A BBC journalist mistakenly announced that Queen Elizabeth had died, causing Buckingham Palace to break its own protocol of remaining silent on speculation.
Ahmen Khawaja apparently mistook a rehearsal for the announcement of the monarch’s death, and sent a tweet saying: “‘Queen Elizabrth has died [sic]’: @BBCWorld”.
Khawaja’s tweet was sent during one of the BBC’s regular rehearsals for deaths of senior members of the royal family, which sources have said that she was not taking part in.
According to reports, Khawaja overheard the rehearsal and tweeted what she thought was breaking news. Sources have reportedly said that the tweets were a “direct result” of Khawaja overhearing the practice run.
Prior to falsely announcing the Queen’s death, Khawaja had sent another tweet on the topic, which said: “BREAKING: Queen Elizabeth is being treated at King Edward 7th Hospital in London. Statement due shortly: @BBCWorld.”
Coincidentally, the Queen was at the aforementioned hospital for her annual check-up – but sources claim that Khawaja was unaware of this.
The tweets were retweeted several times before Khawaja realised her mistake and deleted them, sending a message to her followers: “False alarm: Have deleted previous tweets!”
She added that the false information was in fact a “silly prank”, suggesting that it was the result of phone hacking, and apologised for any upset the tweets may have caused.
But Khawaja’s efforts to retract the news were seemingly futile – the rumours of the Queen’s death had spread so rapidly that Buckingham Palace issued a statement denying that the Queen was in ill-health.
False Alarm: Have deleted previous tweets!!— Ahmen Khawaja (@AhmenKhawaja) June 3, 2015
“I can confirm that the Queen this morning attended her annual medical check-up at the King Edward VII's Hospital in London,” a spokesman for Buckingham Palace said. “This was a routine, pre-scheduled appointment, the Queen has now left hospital.”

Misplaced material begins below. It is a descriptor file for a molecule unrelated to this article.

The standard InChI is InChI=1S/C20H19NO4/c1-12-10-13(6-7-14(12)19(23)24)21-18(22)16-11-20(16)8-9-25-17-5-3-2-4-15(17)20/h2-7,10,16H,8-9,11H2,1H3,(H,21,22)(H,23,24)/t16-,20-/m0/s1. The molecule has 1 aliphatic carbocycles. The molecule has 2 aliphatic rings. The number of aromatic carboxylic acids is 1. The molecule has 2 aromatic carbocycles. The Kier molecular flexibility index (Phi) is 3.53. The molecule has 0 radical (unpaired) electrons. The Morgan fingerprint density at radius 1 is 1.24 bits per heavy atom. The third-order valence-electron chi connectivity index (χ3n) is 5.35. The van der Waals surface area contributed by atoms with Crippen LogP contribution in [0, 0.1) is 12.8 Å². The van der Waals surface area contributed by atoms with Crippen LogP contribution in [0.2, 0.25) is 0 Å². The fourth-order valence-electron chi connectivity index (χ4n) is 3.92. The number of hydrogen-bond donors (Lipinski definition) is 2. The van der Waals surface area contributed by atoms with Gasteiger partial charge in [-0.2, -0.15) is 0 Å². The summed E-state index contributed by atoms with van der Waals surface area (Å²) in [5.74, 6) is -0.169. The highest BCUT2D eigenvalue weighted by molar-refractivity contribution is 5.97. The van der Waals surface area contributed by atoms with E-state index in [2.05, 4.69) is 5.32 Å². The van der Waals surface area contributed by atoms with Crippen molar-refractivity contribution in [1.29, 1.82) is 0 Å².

This broke the Palace’s usual protocol of refusing to comment on speculation about the health of the royal family.
When the BBC carried out the royal death rehearsal on Wednesday morning, its head of newsgathering, Jonathan Munro, had told staff to keep information about the practice off of social media.
The broadcaster later apologised for Khawaja’s tweet, issuing a statement: “During a technical rehearsal for an obituary, tweets were mistakenly sent from the account of a BBC journalist saying that a member of the Royal Family had been taken ill. The tweets were swiftly deleted and we apologise for any offence.”
Shortly before Khawaja’s erroneous tweets were sent out, Munro had sent an email to staff.
“This morning we are carrying out a low key rehearsal for the way in which television might cover a Category One obituary,” he said. “It’s mainly a technical procedure looking at the use of the studio.
“It does not involve any sites outside NBH [New Broadcasting House], and it will not include radio or online. This has been in the diary for some time - there is NO editorial reason why this is happening now.
“Procedures have been put in place to isolate the rehearsal from any output. It will take place in Studio E whilst the Victoria Derbyshire show is on air from Studio B. We will be using internal camera positions on the mezzanine, and in the Business unit. The exercise should be completed before 1030, and the News Channel will return to E as scheduled at 1100.
"It’s essential that we can rehearse these sensitive scenarios privately. BBC Tours have been suspended, and the blinds from public areas including reception and the media café will remain dropped.
"I’d also ask for your help in refraining from any external conversations and all social media activity about this exercise. Your continued discretion will be greatly appreciated."
The BBC has said that an investigation would be taking place as a part of its disciplinary process.